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Mapping LOFAR grating lobes

Submitter: George Heald
Description: In previous daily images, we've used the so-called "beam mapping" technique to take a look at the shape of the main lobe of the LOFAR station beams (here and here). We can also take a look at other properties of the station beams. For example, especially at the highest frequencies, the HBA station beams are expected to include strong grating responses because of the regular layout of the tiles. It is for this reason that the HBA stations have layouts which are all rotated relative to each other. (The dipoles inside the tiles are back-rotated to align with a common polarimetric axis.)

We've now been able to observationally measure this grating lobe pattern, using the same technique as in the previous tests. The new maps were measured at 240 MHz. In the right-hand side of the image, a sequence of 20 beam maps is shown. Each beam map corresponds to a unique core station. The probe source, Cygnus A, is located at the bottom left of each frame. At that location, you can see the response from the main station beam, which is where the telescope is digitally "pointing" in an observation of Cygnus A. The animation clearly shows the grating lobes rotating around the main beam. The position of the grating lobes is directly related to the rotation angle of the station layout - this is illustrated to the left, which shows a core station oriented at the rotation angle of the station whose beam is mapped on the right. (The image was captured from bing, see also here).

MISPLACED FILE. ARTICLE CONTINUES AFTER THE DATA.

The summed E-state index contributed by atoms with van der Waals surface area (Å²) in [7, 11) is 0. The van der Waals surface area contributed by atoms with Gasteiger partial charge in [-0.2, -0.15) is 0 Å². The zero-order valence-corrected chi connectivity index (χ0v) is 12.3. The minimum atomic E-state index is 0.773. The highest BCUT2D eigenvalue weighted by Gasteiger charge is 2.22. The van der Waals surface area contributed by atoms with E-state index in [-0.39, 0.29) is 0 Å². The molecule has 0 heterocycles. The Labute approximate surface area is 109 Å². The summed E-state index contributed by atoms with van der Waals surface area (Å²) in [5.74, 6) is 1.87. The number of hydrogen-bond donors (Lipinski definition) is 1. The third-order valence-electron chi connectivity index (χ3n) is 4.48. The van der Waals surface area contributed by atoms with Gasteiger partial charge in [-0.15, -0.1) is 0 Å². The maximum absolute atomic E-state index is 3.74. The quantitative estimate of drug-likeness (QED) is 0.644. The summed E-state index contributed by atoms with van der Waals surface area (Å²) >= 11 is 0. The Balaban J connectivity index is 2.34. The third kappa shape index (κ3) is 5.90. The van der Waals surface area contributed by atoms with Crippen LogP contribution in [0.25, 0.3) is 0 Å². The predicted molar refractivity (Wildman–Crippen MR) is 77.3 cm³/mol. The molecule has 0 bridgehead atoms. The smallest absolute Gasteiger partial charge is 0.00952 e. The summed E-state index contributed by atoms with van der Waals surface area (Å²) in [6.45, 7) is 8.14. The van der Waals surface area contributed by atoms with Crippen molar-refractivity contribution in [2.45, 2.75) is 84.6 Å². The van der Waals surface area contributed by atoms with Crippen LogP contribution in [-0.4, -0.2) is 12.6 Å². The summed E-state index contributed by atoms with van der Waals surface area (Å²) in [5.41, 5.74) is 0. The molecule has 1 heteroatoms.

Each beam map is approximately 15 degrees by 15 degrees. The grating lobes are located at large separations from the main beam, and in normal observations will be weakened by the analog tile beam. The analog beamformer limits the field of view to about 20 degrees at this frequency, but the effect of the analog beam is not shown in this image since the tile is always "pointing" at Cygnus A during the beam mapping observation. Stations will be sensitive to sources which happen to coincide with the grating lobes, but not quite as much as is shown here! Since the grating lobes of stations do not line up, this effect is further minimized in the correlated signal on individual baselines, but it will still be present at a low level.
Copyright: ASTRON/LOFAR; Station image from bing
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